Sasha Frere-Jones, the veteran music critic who has worked for The New Yorker for the past decade, is leaving the magazine to serve as executive editor for Genius, the startup formerly known as Rap Genius. The site was founded by three Yale graduates in order to explain hip-hop lyrics to people who could not understand them. Genius has raised $56.8 million since launching in 2009.
The New York Times says Frere-Jones will focus on "annotations of music lyrics." Genius could use the help.
It shouldn't come as a surprise to see familiar names from an atrophying field like print media switch over to the startup sector. Tech is the only industry that feels like it will still be able to get funding in the next five years, regardless of whether founders have figured out how to make money. (Print lost the privilege of operating without profit when it failed to see the internet coming.)
To pick one recent example: eBay founder Pierre Omidyar nabbed a number of investigative reporters, including Glenn Greenwald and Matt Taibbi, as anchor tenants for First Look Media. It wasn't a culture fit, as they say in Silicon Valley, for Taibbi. But half the tech bloggers in the Bay Area seem one swanky party away from switching sides.
Sure, it's a little eye-popping that someone from the most respected magazine in the country is joining the most clownish startup in the tech boom. The list of offensive antics from its co-founders could fill their Williamsburg penthouse. Music obsessives, in particular, have great disdain for the idea of whitesplaining rap lyrics, even if many prominent music critics are also (surprise) white men. Hip-hop, however, was just a stepping stone for the folks at Genius. They have moved onto annotating everything they can, even if they had to do some dirty SEO to get there.
In time, we'll probably come to view moving from print media to a startup with the same shrug as bloggers moving to magazines or vice versa. The more troubling trend behind Frere-Jones' decision is that Genius is now the kind of news organization that gets funded. According to The New York Times:
Genius’s expansion marks the latest merger of the tech and media worlds, and helps to fulfill a prediction made by one of the company’s funders, Marc Andreessen of the venture capital firm Andreessen Horowitz, that the definition of journalism might broaden to include jobs outside of traditional writing and editing.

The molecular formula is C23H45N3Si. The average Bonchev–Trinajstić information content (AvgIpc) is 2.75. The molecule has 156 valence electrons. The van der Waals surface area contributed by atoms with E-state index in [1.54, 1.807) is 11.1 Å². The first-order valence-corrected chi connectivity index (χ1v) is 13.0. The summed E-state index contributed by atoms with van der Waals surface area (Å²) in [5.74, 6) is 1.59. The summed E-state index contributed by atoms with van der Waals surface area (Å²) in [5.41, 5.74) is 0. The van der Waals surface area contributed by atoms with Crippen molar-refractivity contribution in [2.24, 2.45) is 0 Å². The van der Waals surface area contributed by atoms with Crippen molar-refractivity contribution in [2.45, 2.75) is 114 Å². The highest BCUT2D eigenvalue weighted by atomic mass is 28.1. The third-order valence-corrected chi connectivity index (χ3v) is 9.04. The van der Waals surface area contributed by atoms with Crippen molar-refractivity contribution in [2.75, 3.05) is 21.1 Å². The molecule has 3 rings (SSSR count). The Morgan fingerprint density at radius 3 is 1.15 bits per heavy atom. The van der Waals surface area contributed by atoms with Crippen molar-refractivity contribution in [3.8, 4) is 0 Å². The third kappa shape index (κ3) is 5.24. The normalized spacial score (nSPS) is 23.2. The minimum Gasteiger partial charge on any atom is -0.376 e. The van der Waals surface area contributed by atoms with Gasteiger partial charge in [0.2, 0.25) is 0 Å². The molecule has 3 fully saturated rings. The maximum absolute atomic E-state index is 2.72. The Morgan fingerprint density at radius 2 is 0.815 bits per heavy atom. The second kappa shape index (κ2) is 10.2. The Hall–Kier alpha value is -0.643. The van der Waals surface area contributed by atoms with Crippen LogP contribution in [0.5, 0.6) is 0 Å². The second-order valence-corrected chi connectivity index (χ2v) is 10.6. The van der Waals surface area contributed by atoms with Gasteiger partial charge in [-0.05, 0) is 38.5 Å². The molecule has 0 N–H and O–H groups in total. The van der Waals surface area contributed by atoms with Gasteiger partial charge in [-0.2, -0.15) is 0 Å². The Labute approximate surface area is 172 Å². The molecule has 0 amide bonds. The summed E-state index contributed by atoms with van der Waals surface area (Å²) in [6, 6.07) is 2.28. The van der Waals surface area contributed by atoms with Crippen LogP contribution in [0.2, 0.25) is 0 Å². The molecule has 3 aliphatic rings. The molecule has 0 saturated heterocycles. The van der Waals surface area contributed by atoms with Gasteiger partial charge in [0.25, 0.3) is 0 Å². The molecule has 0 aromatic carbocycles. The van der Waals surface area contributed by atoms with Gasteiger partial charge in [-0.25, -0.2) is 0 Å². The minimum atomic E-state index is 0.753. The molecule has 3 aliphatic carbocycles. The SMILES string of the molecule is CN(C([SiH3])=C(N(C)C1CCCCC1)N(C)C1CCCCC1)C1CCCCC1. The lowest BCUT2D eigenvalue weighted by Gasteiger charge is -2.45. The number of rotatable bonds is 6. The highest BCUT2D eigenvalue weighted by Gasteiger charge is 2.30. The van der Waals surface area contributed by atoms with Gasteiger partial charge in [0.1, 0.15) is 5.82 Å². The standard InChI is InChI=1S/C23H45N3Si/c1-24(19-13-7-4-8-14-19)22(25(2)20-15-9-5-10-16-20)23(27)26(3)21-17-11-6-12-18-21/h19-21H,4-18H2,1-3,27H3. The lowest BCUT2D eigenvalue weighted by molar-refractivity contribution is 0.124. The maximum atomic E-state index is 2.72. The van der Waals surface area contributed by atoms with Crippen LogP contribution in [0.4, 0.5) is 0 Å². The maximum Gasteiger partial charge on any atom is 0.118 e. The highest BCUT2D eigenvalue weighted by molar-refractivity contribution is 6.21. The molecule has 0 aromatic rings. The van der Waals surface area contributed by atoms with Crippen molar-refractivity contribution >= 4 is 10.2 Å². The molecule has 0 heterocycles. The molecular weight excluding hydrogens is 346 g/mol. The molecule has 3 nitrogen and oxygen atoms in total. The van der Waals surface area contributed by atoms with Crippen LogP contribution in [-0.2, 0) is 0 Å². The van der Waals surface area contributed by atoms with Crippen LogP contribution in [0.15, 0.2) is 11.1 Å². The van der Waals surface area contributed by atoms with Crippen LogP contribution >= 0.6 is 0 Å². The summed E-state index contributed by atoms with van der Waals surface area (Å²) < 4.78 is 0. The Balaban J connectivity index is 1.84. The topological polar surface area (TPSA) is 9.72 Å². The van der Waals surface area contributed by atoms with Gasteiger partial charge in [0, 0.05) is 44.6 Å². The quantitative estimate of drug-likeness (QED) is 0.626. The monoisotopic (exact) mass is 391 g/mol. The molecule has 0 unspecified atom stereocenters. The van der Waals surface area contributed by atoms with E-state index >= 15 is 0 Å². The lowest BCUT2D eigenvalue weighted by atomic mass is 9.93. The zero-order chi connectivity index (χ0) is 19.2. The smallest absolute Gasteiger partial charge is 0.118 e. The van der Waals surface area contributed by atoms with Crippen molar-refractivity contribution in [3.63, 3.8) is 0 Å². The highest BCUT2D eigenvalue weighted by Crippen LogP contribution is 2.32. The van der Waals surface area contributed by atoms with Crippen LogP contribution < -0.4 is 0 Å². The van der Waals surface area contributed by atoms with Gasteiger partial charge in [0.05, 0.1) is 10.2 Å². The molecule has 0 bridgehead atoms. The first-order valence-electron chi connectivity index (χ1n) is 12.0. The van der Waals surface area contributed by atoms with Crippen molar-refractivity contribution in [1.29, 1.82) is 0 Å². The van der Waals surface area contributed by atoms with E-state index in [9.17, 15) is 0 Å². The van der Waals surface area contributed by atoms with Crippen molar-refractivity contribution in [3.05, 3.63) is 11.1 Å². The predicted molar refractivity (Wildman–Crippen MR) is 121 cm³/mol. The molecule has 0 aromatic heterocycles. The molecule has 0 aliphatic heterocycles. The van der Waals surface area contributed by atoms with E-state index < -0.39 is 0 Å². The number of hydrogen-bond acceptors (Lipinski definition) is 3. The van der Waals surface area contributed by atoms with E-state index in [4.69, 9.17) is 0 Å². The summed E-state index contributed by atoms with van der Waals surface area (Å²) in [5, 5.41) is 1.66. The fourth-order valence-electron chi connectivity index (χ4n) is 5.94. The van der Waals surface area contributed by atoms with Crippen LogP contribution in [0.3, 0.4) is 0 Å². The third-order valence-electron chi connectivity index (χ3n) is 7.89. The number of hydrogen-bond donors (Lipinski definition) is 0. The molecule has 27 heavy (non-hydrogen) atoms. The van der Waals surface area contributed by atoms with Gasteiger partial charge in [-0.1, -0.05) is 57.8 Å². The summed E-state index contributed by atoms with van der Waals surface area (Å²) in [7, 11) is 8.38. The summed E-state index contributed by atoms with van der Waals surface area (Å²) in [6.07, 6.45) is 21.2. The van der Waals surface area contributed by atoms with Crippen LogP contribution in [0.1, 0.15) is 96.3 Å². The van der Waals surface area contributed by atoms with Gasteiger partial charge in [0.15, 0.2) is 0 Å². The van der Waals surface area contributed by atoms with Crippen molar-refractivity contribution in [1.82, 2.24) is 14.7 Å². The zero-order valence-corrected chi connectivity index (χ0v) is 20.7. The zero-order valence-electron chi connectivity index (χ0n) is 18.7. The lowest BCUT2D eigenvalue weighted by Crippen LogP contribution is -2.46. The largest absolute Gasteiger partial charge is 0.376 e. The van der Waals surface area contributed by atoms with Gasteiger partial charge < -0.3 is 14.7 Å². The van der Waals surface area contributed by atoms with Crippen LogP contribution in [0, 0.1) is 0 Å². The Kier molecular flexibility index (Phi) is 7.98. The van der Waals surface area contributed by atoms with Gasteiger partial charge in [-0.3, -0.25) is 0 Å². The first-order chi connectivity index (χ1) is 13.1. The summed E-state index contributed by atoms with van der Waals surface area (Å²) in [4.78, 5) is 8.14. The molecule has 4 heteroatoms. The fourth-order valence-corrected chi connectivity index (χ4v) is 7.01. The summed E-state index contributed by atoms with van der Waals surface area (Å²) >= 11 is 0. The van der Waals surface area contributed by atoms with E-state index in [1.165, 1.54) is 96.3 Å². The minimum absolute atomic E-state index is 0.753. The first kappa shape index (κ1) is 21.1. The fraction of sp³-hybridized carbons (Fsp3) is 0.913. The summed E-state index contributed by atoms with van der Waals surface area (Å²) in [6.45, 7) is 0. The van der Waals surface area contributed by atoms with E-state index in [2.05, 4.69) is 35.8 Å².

It's a prediction that Andreessen helped finance. His firm, Andreessen Horowitz, participated in the $40 million round that Rap Genius raised in last July and the $15 million round it raised in October 2012.
Venture capitalists have traditionally grimaced at investing in "content" (i.e. ideas expressed in words and images). But with institutions like Conde Nast, which owns The New Yorker, laying off 10 percent of its workforce, and the ouroboros of newspapers and blogs, it starts to look like an opportunity. All those places depend on traffic from social media pipelines like Facebook, another Andreessen Horowitz investment. Suddenly those pipeline investors are financing the media-tech hybrids they think will succeed within the system they helped create.
The New York Times, which broke the news about Frere-Jones, did not mention how much money Genius has made off its 40 million monthly unique visitors. Business Insider, which broke the news of Genius' new $40 million funding round, didn't mention money either. It's nice to be a startup, for now.
4/When the market turns, and it will turn, we will find out who has been swimming without trunks on: many high burn rate co's will VAPORIZE.— Marc Andreessen (@pmarca) September 25, 2014